Course Aims: This course aims to introduce students to the key concepts of what it is to be human, what constitutes 'complexity' in past human societies, and how the trajectories that lead to the development of complex societies differed around the world.

By the end of the course, students will be able to:

  • Explain the key stages and mechanisms in the evolution of Homo sapiens
  • Outline the key dates, geographical locations and environmental contexts of different hominin species
  • Discuss early prehistoric subsistence strategies and tool technologies, and how these developed over time
  • Explain the earliest evidence for ?art?, ?religion?, abstract reasoning, and human cognition
  • Name and explain the most important transitions in human (pre)history, including global dispersals, the origins of agriculture and writing, and the emergence of urban life, social elites, and state polities, drawing on examples from around the world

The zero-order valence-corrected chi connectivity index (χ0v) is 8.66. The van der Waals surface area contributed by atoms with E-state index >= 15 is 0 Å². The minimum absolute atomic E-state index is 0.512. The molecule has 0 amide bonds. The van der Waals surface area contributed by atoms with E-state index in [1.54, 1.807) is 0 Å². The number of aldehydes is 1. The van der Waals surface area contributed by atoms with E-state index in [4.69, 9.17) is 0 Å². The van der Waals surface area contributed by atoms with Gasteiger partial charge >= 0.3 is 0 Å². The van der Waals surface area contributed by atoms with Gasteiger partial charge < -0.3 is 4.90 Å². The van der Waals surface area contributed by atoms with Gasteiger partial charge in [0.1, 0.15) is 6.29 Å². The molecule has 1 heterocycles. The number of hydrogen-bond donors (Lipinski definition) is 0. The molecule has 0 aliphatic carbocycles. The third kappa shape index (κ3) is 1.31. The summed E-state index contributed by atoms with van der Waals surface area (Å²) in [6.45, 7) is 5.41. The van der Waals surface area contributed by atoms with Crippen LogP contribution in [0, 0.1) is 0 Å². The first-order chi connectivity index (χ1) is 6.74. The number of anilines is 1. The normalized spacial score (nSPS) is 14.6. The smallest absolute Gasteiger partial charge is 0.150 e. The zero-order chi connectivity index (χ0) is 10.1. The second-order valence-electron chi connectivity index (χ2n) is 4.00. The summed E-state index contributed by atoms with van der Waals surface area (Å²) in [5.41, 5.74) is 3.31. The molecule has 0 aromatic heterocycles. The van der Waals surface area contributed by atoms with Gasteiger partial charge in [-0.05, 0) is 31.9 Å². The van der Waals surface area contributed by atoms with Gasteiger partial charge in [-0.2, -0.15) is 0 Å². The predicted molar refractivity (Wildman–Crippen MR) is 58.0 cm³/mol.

• Outline the most important changes that were taking place in human societies in each of the key stages in Northern European and British prehistory, from the Palaeolithic Period, through the Mesolithic, Neolithic, Bronze Age and Iron Age, to the emergence of the first Early Medieval Kingdoms.

Content: This course provides a romping introduction to the deep human past, from our earliest hominin origins in Africa to the emergence of the first Early Medieval Kingdoms in Northern Europe. Along the way we will discover the key stages in the evolution of our species and what it means to be 'human', how and why we first began to express our thoughts in symbolic ways, how ritual behaviours evolved, how we came to be dispersed around the globe, how and why we began to domesticate plants and animals and change the environments we live in, why we started to write and live in cities, and what these earliest writings and cities looked like, when and where the first states developed, and what characterised social elites and the first militarized empires in key regions around the world. The archaeological evidence for these fundamental transitions in human societies provides us with powerful insights into some of the world's most fascinating civilizations, from Ancient Mesopotamia and Egypt to the Mayans, Incas, ancient Greece and Rome, and of course the prehistoric cultures of Northern Europe, including the British Isles.